Who will you pick for DC Council at-large on April 23?

We asked...

DC's education system has improved in recent years for many kids, but many schools remain inadequate to our children's needs. If you could design a better school system for DC, what would it look like? Would we have more teacher evaluations or fewer? More charter schools, fewer, or different ones? More or fewer kids going to local schools? How else would your school system differ from the one we have today?

Matthew Frumin responded...

Every D.C. neighborhood deserves excellent local schools. Where they exist, the benefits are enormous. We must make great local schools the rule. To get there we need to:

  • Complete the modernization of our buildings;
  • Couple those investments with equally compelling programmatic improvements;
  • Recognize that where children start school with the greatest disadvantages, they will need more from their school to have a chance at success; and
  • Require DCPS to operate more efficiently and with greater accountability including in the effective use and deployment of resources.

Teacher evaluations based on test scores may figure into that effort, but cannot be the only measure. We cannot afford a system that relies solely on teaching to the test.

To build a successful system, we must also sort out how the local and charter school sectors fit together and complement each other. Charter schools can and should serve as incubators of innovation and housing specialty programs. However, the growth of charters in parts of the city has contributed to compromising the ability of local schools to succeed. And, while there are great charter schools, not nearly all are great. Drifting towards a charter takeover in parts of the city would be a mistake.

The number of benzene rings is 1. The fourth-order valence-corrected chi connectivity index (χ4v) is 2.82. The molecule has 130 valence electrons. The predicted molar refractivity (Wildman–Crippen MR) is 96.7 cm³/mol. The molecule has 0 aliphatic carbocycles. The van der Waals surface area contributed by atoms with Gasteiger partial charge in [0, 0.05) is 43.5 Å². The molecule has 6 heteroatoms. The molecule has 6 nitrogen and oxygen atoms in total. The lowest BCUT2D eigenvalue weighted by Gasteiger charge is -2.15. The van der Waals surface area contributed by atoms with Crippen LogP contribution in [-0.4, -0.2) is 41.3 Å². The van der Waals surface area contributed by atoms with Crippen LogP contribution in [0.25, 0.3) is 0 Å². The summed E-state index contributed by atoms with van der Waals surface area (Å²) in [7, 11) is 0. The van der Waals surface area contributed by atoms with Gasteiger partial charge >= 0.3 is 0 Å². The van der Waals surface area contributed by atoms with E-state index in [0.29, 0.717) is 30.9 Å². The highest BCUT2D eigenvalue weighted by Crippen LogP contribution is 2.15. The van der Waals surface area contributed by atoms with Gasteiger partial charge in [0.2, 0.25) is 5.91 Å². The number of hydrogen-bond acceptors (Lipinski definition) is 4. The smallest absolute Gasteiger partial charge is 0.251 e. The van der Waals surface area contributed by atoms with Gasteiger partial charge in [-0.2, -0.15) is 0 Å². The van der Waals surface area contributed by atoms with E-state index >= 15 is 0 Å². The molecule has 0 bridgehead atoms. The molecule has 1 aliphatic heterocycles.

Why don't we set a goal that by 2022, the 50th anniversary of Home Rule, local schools will serve two-thirds of our children and charters one-third? We expect to see a 50% increase in our school age population over that period. The charter sector, therefore, need not shrink, but individual charter schools would need to demonstrate the value they add.

Setting such a goal would help guide our investment in local schools moving forward and end the downward spiral of closures and consolidations. It would also commit us to having great local schools in every neighborhood. Meeting this goal will also leave our children and families one of the largest set of school choices in America.

An important part of creating great schools in every neighborhood will be increasing parental and community engagement in the life of the schools. We must foster that engagement by showing our commitment as a city to the schools both by investing in them and emphasizing the role of local schools as community centers. We can and should leverage our capital investment in our schools by using them to meet community needs such as recreation, after school programs, adult education and, where appropriate in high schools, community health centers.

A big part of my work has been devoted to dramatically improving schools, leading efforts to modernize buildings and secure funding for school programs. My work has brought significant benefits to children and their families. I want to see such improvements throughout the city. The challenges in different communities will vary, but the lesson applies. With hard work and creativity, the city, working with parents and the community, can turn this oil tanker. On the Council, I will work to make that happen.

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